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The management of patients with stable angina presents clinicians and healthcare providers with a major clinical and health economic challenge. The Health Survey for England 2006 reported that around 8% of men and 3% of women aged between 55 and 64 years have or have had angina, and these figures rise to 14% and 8% respectively for men and women aged between 65 and 74 years.1 Large randomised trials suggest that people with stable angina have a good prognosis with an all-cause mortality of around 1.5% a year,2 but population-based studies have reported substantially higher annual cardiovascular death rates.3 4 Moreover, a diagnosis of angina has a significant impact on quality of life, which deteriorates progressively in proportion to the severity of symptoms.5
The Euro Heart survey of 3779 patients with a new diagnosis of stable angina disclosed considerable differences between participating countries in the prescription of anti-anginal drugs, use of non-invasive and invasive investigations and rates of myocardial revascularisation.6 This variation in practice reflects uncertainty about the appropriate management of patients with stable angina and highlights the need for evidence-based clinical guidelines.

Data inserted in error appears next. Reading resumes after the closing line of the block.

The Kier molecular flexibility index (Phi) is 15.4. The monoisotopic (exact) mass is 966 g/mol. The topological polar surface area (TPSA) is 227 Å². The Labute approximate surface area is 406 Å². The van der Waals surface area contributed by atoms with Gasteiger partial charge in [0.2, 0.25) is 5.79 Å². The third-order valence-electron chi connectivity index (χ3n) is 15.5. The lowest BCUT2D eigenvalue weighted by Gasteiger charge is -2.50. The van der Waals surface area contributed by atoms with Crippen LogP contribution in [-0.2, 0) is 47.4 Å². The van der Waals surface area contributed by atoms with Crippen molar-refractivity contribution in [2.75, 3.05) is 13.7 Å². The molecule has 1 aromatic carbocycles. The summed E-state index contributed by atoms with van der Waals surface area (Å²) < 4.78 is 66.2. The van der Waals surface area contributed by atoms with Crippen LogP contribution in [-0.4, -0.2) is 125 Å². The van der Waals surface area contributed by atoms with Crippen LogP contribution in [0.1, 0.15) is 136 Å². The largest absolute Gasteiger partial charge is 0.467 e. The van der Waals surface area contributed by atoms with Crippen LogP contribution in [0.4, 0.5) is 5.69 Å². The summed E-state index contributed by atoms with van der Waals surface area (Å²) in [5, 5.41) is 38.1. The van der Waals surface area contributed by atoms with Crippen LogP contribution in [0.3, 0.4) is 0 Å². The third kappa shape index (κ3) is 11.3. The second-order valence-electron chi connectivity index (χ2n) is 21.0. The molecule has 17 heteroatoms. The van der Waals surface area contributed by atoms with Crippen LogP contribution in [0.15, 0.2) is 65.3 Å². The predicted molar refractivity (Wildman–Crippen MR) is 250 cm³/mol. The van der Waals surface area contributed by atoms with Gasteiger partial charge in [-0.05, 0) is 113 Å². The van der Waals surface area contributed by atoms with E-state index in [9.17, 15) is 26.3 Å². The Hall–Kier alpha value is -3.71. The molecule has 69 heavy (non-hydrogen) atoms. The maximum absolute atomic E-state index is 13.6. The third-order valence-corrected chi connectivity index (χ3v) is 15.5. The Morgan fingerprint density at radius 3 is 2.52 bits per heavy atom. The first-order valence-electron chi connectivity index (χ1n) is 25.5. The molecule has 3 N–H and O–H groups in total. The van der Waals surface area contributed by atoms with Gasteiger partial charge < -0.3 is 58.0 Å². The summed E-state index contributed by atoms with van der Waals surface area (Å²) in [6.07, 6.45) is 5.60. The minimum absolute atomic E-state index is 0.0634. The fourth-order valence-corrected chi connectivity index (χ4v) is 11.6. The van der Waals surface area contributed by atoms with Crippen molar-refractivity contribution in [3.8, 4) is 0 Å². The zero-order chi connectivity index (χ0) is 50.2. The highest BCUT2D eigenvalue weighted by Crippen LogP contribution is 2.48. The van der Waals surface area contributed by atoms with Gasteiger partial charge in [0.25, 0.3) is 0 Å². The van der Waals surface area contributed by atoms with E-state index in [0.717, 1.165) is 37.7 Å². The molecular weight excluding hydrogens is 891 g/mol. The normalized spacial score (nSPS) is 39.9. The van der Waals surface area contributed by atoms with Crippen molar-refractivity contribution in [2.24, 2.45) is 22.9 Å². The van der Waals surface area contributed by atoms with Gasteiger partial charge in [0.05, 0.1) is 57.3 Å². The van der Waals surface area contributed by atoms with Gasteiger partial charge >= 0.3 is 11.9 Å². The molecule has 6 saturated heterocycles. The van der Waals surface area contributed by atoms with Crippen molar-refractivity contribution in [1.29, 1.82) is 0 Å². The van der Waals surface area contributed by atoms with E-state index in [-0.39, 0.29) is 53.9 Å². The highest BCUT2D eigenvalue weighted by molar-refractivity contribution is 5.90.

The recently published NICE clinical guideline (CG126) on the management of stable angina offers advice on treatment of episodes of angina, anti-anginal drug treatment, secondary prevention, the role of risk scores and non-invasive functional investigation, myocardial revascularisation, life-style adjustments and the management of refractory angina. Detailed review of the evidence for the guideline can be found in the full version (http://guidance.nice.org.uk/CG126) and this article summarises the most important recommendations (see box 1). Other NICE clinical guidelines deal with the diagnosis of …
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